FTC Targets Transaction Laundering in Landmark Lawsuit

On: September 13, 2017

Does a lawsuit filed in Arizona by the US Federal Trade Commission signal a sea change in regulatory willingness to act aggressively against transaction laundering?

A lawsuit filed in the United States District Court in Arizona at the end of July this year may be the tipping point in the ongoing regulatory struggle against the online money laundering practice known as transaction laundering.

In this groundbreaking action, the FTC has essentially drawn a line in the sand against online payment fraud. By holding an ISO accountable for a scam perpetrated by one of its merchants, the FTC has ended the years-old practice of regulatory agencies looking the other way while funds for massive amounts of illicit goods and services were laundered electronically.

The suit alleges that Electronic Payment Systems (EPS) facilitated money laundering through the use of fictitious merchant accounts in its capacity as Independent Sales Organization (ISO) in a telemarketing scam referred to as Money Now Funding (MNF) – either owing to willful participation in the scheme or due to negligent KYC/EDD practices.

Backgrounder: What is the FTC?

The FTC is an independent agency of the United States Government created by statute. Among other responsibilities, the FTC enforces those sections of the FTC Act which prohibit unfair or deceptive acts or practices in or affecting commerce. This includes the Telemarketing Act, which prohibits deceptive and abusive telemarketing acts or practices.

What is Transaction Laundering?

The FTC lawsuit relates to transaction laundering by another name, defining “the practice of processing credit card transactions through another company’s merchant accounts” as “credit card laundering” or “factoring”. Despite the nomenclature, the practice is identical – and is illegal under the FTC’s Telemarketing Sales Rule and other regulations.

Transaction laundering occurs when an unknown business uses an approved merchant’s payment credentials to process credit card payments for unknown products and services. It’s a massive problem. EverCompliant estimates that transaction laundering for online sales of products and services is over $200 billion a year in the US alone. Of this, some $6 billion involves illegal goods, which were sold online by nearly 335,000 unregistered merchants.

How Does Transaction Laundering Fit in with the Payments Ecosystem?

Credit card processing involves a complex series of interactions between multiple entities – on one side the consumer and his or her bank, and on the other side the merchant and the merchant’s bank. In between are credit card organizations (like VISA and MasterCard), acquiring banks, and third parties known as Independent Sales Organizations (ISOs).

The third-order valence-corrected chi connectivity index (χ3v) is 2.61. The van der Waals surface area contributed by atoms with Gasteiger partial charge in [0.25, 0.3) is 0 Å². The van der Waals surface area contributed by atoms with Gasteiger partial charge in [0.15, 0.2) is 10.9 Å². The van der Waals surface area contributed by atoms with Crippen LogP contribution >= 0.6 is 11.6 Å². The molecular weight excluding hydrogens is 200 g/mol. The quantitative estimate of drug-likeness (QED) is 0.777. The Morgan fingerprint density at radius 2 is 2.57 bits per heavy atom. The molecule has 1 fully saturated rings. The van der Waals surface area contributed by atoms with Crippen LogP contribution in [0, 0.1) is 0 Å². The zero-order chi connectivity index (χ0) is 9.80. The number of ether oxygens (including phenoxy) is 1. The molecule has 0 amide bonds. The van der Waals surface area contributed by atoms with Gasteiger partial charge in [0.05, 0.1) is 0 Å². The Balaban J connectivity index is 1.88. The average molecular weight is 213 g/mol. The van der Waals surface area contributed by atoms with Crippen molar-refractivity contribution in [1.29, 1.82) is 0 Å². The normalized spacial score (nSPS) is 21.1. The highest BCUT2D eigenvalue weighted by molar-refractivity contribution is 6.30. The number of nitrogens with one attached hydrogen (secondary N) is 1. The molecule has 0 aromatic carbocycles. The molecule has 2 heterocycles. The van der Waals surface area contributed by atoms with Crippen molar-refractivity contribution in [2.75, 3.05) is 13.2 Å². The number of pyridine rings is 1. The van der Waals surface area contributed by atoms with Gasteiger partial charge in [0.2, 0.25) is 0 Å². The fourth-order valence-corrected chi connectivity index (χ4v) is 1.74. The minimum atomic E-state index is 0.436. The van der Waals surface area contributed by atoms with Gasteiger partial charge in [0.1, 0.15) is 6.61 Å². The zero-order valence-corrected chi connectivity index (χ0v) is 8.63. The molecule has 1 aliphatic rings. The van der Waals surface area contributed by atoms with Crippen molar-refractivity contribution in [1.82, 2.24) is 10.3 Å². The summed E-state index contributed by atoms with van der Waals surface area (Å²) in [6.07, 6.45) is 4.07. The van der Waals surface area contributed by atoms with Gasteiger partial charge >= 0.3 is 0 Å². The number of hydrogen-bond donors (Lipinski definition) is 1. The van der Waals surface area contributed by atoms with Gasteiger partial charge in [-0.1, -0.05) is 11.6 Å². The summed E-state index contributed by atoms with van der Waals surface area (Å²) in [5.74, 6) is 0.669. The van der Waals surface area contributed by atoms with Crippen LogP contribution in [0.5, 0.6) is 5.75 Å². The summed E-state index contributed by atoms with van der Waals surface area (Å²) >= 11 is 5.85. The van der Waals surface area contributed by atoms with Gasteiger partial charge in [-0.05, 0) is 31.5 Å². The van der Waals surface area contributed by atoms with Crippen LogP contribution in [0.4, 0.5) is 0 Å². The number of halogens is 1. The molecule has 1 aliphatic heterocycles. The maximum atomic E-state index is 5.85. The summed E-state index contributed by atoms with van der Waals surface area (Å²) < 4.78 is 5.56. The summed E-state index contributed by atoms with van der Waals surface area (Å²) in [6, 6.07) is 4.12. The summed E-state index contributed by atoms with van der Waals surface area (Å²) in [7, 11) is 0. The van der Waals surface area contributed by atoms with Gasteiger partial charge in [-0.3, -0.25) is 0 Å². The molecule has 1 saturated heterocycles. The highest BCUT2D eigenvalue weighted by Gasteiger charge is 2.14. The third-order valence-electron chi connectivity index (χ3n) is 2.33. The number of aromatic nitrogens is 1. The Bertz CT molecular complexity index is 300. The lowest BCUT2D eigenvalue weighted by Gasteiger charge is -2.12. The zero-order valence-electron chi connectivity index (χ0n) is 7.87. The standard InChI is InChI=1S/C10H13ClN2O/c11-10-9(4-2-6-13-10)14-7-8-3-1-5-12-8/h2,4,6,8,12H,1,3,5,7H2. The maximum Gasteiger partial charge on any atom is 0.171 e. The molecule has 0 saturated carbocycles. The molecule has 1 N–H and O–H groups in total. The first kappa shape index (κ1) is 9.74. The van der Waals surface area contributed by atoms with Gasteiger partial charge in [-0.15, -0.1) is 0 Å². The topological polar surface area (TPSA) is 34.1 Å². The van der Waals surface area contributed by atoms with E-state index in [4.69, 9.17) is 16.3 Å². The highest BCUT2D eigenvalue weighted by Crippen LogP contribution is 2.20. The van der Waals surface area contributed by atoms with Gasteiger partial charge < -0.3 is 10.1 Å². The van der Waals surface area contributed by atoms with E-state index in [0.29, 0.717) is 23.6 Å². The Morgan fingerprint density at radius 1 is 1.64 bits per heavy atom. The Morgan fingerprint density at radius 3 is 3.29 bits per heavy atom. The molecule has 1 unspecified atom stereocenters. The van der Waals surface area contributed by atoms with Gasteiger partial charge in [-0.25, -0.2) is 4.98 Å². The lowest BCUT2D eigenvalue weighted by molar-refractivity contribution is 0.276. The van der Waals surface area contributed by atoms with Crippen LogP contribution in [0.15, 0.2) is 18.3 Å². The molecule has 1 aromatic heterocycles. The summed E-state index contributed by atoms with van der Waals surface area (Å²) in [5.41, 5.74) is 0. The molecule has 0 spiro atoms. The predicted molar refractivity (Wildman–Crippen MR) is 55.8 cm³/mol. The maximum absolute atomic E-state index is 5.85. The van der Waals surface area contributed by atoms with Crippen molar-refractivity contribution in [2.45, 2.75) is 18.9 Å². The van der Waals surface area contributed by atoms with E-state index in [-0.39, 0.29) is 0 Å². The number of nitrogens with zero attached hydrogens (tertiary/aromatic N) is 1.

To accept online credit or debit card payments, every merchant needs to establish a “merchant account” with an acquiring bank. To facilitate this, and grow their volume of merchants, acquirers contract with ISOs. ISOs seek out merchants that want to open credit card merchant accounts, and refer them to the acquiring bank. Sometimes the ISOs actually underwrite the merchants for their acquirer or even process payments on their behalf, either directly or through third party payment processors. ISOs can also engage in screening prospective merchants, or even wholly operate the acquirer’s merchant processing program (directly or through the services of third party processors), and monitor the merchants’ transactions.

By maintaining a trusted relationship with acquirers, ISO’s should function as a gatekeeper – screening and blocking fraudulent merchants from accessing credit card networks. However, less scrupulous ISOs – like EPS, according to the FTC – can actually be complicit with fraudulent merchants, enabling illicit merchants to gain access to credit card networks they would otherwise be unable to touch.

What is the Lawsuit About?

Filed July 28, 2017, the FTC litigation alleges that EPS facilitated transaction laundering in the previously-prosecuted Money Now Funding (MNF) scam.

From 2011 to 2013, the MNF telemarketing scam stole more than $7 million from thousands of consumers. The scam’s telemarketers convinced consumers they could earn income by referring small businesses seeking loans to MNF. However, consumers were first required to make an upfront payment of $299 to $499 to “go into business” with MNF, and only then could receive lucrative commissions for each loan opportunity referred.